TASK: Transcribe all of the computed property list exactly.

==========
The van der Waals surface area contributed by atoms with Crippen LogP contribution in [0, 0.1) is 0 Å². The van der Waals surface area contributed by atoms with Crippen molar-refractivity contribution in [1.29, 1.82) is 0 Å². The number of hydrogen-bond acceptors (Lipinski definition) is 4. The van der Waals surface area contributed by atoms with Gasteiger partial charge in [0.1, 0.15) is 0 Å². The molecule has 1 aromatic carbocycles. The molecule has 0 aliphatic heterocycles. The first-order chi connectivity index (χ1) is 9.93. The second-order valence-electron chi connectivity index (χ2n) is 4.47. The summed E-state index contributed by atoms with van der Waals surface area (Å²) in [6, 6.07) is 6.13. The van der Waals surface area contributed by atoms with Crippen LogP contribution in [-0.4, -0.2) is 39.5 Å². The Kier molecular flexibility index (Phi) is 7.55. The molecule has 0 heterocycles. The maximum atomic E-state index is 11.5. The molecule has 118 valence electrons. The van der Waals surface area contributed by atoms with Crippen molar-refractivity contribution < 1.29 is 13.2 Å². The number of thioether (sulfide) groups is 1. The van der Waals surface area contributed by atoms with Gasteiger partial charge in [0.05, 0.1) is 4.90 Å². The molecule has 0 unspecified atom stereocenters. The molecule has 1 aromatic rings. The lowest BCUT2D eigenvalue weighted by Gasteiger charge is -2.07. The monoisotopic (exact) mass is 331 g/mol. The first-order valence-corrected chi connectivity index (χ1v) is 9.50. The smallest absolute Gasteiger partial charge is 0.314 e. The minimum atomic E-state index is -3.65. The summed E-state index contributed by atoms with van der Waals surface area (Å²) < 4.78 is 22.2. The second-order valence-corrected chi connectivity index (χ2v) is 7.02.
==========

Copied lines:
The van der Waals surface area contributed by atoms with Crippen LogP contribution in [0, 0.1) is 0 Å². The van der Waals surface area contributed by atoms with Crippen molar-refractivity contribution in [1.29, 1.82) is 0 Å². The number of hydrogen-bond acceptors (Lipinski definition) is 4. The van der Waals surface area contributed by atoms with Gasteiger partial charge in [0.1, 0.15) is 0 Å². The molecule has 1 aromatic carbocycles. The molecule has 0 aliphatic heterocycles. The first-order chi connectivity index (χ1) is 9.93. The second-order valence-electron chi connectivity index (χ2n) is 4.47. The summed E-state index contributed by atoms with van der Waals surface area (Å²) in [6, 6.07) is 6.13. The van der Waals surface area contributed by atoms with Crippen LogP contribution in [-0.4, -0.2) is 39.5 Å². The Kier molecular flexibility index (Phi) is 7.55. The molecule has 0 heterocycles. The maximum atomic E-state index is 11.5. The molecule has 118 valence electrons. The van der Waals surface area contributed by atoms with Crippen molar-refractivity contribution < 1.29 is 13.2 Å². The number of thioether (sulfide) groups is 1. The van der Waals surface area contributed by atoms with Gasteiger partial charge in [0.05, 0.1) is 4.90 Å². The molecule has 0 unspecified atom stereocenters. The molecule has 1 aromatic rings. The lowest BCUT2D eigenvalue weighted by Gasteiger charge is -2.07. The monoisotopic (exact) mass is 331 g/mol. The first-order valence-corrected chi connectivity index (χ1v) is 9.50. The smallest absolute Gasteiger partial charge is 0.314 e. The minimum atomic E-state index is -3.65. The summed E-state index contributed by atoms with van der Waals surface area (Å²) < 4.78 is 22.2. The second-order valence-corrected chi connectivity index (χ2v) is 7.02.